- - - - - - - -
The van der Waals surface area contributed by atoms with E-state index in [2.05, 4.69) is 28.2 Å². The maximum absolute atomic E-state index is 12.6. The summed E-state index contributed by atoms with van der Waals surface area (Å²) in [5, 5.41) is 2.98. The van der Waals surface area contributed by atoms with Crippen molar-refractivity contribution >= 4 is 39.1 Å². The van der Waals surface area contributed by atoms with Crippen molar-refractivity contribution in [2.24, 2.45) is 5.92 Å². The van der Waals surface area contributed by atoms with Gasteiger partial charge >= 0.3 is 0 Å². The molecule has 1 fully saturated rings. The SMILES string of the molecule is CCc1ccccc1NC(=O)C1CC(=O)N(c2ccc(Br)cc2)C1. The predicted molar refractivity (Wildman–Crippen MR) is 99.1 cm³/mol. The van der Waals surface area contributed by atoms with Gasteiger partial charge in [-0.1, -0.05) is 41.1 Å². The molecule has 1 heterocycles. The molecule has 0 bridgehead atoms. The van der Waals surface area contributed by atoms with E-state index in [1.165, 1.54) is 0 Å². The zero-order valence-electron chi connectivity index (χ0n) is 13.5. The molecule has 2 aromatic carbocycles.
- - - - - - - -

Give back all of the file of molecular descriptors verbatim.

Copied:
The van der Waals surface area contributed by atoms with E-state index in [2.05, 4.69) is 28.2 Å². The maximum absolute atomic E-state index is 12.6. The summed E-state index contributed by atoms with van der Waals surface area (Å²) in [5, 5.41) is 2.98. The van der Waals surface area contributed by atoms with Crippen molar-refractivity contribution >= 4 is 39.1 Å². The van der Waals surface area contributed by atoms with Crippen molar-refractivity contribution in [2.24, 2.45) is 5.92 Å². The van der Waals surface area contributed by atoms with Gasteiger partial charge >= 0.3 is 0 Å². The molecule has 1 fully saturated rings. The SMILES string of the molecule is CCc1ccccc1NC(=O)C1CC(=O)N(c2ccc(Br)cc2)C1. The predicted molar refractivity (Wildman–Crippen MR) is 99.1 cm³/mol. The van der Waals surface area contributed by atoms with Gasteiger partial charge in [-0.1, -0.05) is 41.1 Å². The molecule has 1 heterocycles. The molecule has 0 bridgehead atoms. The van der Waals surface area contributed by atoms with E-state index in [1.165, 1.54) is 0 Å². The zero-order valence-electron chi connectivity index (χ0n) is 13.5. The molecule has 2 aromatic carbocycles.